Smile Senior Care

24 Hour In-Home Care for the ones you love

Call Us Today At:
818-568-8385 | 818-272-3380

Call Us Today At:
818-568-8385 | 818-272-3380

Aspirin May Double The Risk Of Blindness In The Elderly

Posted by on
Aspirin May Double The Risk Of Blindness In The Elderly

Researchers state that seniors have double the risk of an eye disease that causes blindness. A recent study found a link between age-related macular degeneration and aspirin usage. Millions of heart patients take daily low-dose aspirin per doctor’s orders to stave off additional heart attacks and strokes. Many without heart disease take aspirin a a vitamin.

Australian researchers stated that there was “insufficient evidence” to advise patients against taking aspirin, although patients were advised of the potential risk if they already had AMD (Age-Related Macular Degeneration) in one eye.

The “wet” form of AMD is caused by leaking blood vessels in the eyes, which leads to loss of vision in the center of the eye’s field of vision. The “dry” version of AMD is less severe and more common, however seniors afflicted with this version of AMD still suffer visual impairment.

The recent study compared the rates of wet AMD amongst 2000 regular and non-regular users of aspirin over a period of 15 years.

Among non-regular users, rates of wet AMD rose from 0.8% at five years to 1.6% at 10 years and 3.7% at 15 years.

Corresponding rates for regular aspirin users were 1.9%, 7%, and 9.3%.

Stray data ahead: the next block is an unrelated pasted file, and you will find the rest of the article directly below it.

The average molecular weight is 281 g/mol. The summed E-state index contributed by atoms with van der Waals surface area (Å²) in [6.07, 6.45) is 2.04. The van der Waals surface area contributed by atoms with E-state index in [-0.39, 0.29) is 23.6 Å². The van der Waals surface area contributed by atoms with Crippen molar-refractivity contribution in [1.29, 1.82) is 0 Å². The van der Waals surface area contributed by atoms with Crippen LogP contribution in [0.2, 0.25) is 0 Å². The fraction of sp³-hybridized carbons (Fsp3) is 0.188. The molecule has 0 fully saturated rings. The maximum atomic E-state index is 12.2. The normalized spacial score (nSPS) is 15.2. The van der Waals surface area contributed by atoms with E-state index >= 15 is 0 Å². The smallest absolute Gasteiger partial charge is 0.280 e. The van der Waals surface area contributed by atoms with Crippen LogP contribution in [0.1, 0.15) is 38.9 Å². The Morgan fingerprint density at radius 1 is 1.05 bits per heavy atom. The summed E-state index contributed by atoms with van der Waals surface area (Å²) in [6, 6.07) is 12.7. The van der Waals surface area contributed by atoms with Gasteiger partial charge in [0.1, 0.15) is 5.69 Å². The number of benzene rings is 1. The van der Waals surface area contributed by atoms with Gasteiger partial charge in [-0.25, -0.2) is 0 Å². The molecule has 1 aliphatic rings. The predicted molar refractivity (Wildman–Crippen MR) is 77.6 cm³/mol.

It found that aspirin users — regardless of their heart health or smoking history — were at greater risk of the more serious type of vision loss.

Dr Gerald Liew, from the University of Sydney in Australia, who led the study, said,

‘Currently, there is insufficient evidence to recommend changing clinical practice, except perhaps in patients with strong risk factors for neovascular AMD.. in whom it may be appropriate to raise the potentially small risk of incident neovascular AMD with long-term aspirin therapy.’

Any decision on whether to stop aspirin treatment was complex and should be done on an individual basis, said the researchers.

US experts Dr Sanjay Kaul and Dr George Diamond, from Cedars-Sinai Medical Center in Los Angeles, said in a comment that more research was needed before patients could be advised to change the status quo.

‘From a purely science-of-medicine perspective, the strength of the evidence is not sufficiently robust to be clinically directive’ they said.

Previous research has also suggested a link between AMD and regular aspirin use.

Professor Yit Yang, of the Royal College of Ophthalmologists, said,

‘This tells us that patients who developed wet macular degeneration were more likely to have been put on aspirin for other health reasons.

‘Those patients who were on aspirin and those who were not on aspirin may be different in other ways and may differ in terms of other risks of wet macular degeneration such as blood pressure or cardiovascular health or even family history.

‘It is different from saying that aspirin actually causes the development of wet macular degeneration. However it is a small signal that there could be a direct causative link but it is not possible to confirm this at present.

‘It is important not to ignore these signals of potential harm or side effects that medicines can cause but at present there is not enough evidence from these studies to justify recommending to patients that they should discontinue aspirin therapy.’

Related posts: